Why do some businesses thrive, while many more struggle and fail? A key reason, and the focus of a new book by Professor Jonathan Trevor is strategic alignment. Strategic alignment is the careful arrangement of the various elements of an organisation, including its business strategy, capabilities, structure, culture, people and management systems, to best support the fulfilment of its long-term purpose. The message is clear – the best aligned organisations are the best performing.
Using multiple examples such as McDonalds and Huawei, Trevor shows that the best aligned organisations are the best performing, because they are very clear on their fundamental purpose. While purpose is often used in discussions around social responsibility, the definition in the book is a simple one of what an organisation is trying to win or be best at. Once the purpose is clear, then all aspects of the organisation need to be in service of that.
Trevor accepts that most leaders recognise that organisations should be managed in such an aligned way but argues that a robust framework to execute strategic alignment and realise its benefits has been lacking. The book aims to change that and help practically the thousands of organisations globally that are operating below their potential because they are not aligned.
The book rejects any notion of universal best practice, arguing that alignment is all about organisations developing the best strategic fit for their own specific context. This means not simply copying or adopting well-known examples from other organisations and sectors. A one-size-fits-all approach to strategic alignment is always bound to fail.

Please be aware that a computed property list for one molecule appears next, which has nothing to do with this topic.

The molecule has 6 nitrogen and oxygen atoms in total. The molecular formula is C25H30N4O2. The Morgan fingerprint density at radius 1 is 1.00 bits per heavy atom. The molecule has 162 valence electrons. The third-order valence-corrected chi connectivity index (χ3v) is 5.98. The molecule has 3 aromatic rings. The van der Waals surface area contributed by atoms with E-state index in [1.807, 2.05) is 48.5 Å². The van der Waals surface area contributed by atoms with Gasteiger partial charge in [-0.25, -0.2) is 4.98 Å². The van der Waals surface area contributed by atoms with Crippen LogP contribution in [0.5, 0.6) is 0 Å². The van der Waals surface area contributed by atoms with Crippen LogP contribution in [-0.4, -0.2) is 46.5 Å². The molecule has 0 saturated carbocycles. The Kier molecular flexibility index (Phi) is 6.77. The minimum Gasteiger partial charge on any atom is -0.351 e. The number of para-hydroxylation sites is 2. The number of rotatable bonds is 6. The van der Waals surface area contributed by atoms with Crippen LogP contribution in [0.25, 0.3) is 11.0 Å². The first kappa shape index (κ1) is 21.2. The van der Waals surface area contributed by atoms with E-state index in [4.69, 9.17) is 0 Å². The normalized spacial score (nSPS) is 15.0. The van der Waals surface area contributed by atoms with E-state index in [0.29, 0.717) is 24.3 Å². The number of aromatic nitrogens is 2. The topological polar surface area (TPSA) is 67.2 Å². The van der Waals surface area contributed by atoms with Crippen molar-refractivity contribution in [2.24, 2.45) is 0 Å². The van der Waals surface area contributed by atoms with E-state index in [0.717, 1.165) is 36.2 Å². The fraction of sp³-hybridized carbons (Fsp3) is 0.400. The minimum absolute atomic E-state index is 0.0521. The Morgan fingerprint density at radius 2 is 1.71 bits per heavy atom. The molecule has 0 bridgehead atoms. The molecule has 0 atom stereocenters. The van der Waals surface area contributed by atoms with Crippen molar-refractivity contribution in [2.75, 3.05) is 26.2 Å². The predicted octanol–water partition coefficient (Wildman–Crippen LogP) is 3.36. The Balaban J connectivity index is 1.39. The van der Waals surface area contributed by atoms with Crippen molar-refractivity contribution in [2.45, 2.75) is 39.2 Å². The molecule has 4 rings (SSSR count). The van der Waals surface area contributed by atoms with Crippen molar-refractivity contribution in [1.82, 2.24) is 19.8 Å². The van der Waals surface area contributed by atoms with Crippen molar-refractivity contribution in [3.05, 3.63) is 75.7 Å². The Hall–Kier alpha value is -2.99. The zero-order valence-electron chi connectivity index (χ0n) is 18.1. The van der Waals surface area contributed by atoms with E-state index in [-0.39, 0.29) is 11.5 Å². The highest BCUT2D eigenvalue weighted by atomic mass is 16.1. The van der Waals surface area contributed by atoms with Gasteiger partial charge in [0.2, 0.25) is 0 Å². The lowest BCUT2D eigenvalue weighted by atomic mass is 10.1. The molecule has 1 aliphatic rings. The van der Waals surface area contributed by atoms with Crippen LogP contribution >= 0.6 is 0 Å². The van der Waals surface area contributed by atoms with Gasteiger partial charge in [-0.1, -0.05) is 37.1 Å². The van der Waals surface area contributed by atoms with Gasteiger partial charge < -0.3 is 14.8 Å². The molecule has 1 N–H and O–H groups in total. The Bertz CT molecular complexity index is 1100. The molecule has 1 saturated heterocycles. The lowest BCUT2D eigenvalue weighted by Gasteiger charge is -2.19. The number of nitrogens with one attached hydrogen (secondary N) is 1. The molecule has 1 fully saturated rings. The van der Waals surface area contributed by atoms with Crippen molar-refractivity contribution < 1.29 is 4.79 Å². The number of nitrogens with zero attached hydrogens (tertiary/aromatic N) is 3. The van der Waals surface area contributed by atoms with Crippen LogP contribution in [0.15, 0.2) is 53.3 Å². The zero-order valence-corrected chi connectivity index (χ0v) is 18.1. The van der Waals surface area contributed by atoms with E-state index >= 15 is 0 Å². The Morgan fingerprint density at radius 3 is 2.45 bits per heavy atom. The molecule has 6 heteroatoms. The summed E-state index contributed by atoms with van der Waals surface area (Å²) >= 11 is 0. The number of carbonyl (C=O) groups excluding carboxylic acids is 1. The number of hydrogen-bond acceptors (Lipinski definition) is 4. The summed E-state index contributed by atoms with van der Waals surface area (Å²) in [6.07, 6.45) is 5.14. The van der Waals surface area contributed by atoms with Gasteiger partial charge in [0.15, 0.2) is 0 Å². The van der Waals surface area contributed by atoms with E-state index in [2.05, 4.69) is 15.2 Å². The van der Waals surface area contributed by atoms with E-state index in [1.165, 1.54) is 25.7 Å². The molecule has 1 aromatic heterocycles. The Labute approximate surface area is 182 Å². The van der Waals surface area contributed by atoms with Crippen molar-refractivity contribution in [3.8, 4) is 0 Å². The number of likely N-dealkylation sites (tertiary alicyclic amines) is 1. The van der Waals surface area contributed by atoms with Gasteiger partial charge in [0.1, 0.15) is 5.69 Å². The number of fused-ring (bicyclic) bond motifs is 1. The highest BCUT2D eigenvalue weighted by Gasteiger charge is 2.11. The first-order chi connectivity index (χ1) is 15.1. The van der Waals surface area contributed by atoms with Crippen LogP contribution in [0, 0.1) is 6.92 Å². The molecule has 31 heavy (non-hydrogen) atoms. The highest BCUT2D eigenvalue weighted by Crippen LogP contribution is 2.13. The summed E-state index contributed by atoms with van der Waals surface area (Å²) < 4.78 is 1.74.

The focus is recognising organisations as value chains, being only as strong as their weakest link. To function effectively, the organisational elements of business strategy, capabilities, structure, culture, people, and management systems, need to be designed and managed in a holistic and integrated way, all in alignment behind the organisational purpose.
Another major message of the book is that strategic alignment is a leadership issue. It is the quality of decision-making that decides whether an organisation is aligned or not, and whether it succeeds or fails. Trevor’s work is motivated by the belief that organisations are vital to every aspect of social and economic well-being, collectively and personally. Therefore, it is imperative that organisations that have such an impact on all of us should and can function much better.
In a world swamped with companies’ declarations of purpose — increasingly synonymous with positive corporate responsibility — the book makes clear that when it comes to alignment, purpose is fundamentally what the business does and why it matters for its stakeholders. From this flow strategy, organisational capability, architecture and management systems all of which should ideally, be in alignment.
To help leaders improve their alignment and organisational performance, Trevor presents a strategic alignment framework, against which readers can assess their specific challenges and choices, drawing on a matrix consisting of stability, agility, autonomy, and connectivity. Each chapter in the book opens with anonymised stories of organisational misalignment, as well as examples of aligned organisations throughout, yet the focus is practical application of the ideas by the reader.
As the subtitle of the book relays, Align is, therefore, a blueprint to help leaders in any organisation think carefully about how all the component parts can align to successfully fulfil its enduring purpose. Hajime Watanabe, CEO, Development Bank of Japan, emphasises the value of this in his endorsement of the book: 'Align is an invaluable compass for business leaders looking to develop a deeper understanding of their organization, providing guidance that will allow them to plot their future with confidence.'
Read: Align – A Leadership Blueprint for Aligning Enterprise Purpose, Strategy and Organisation (Bloomsbury, £20).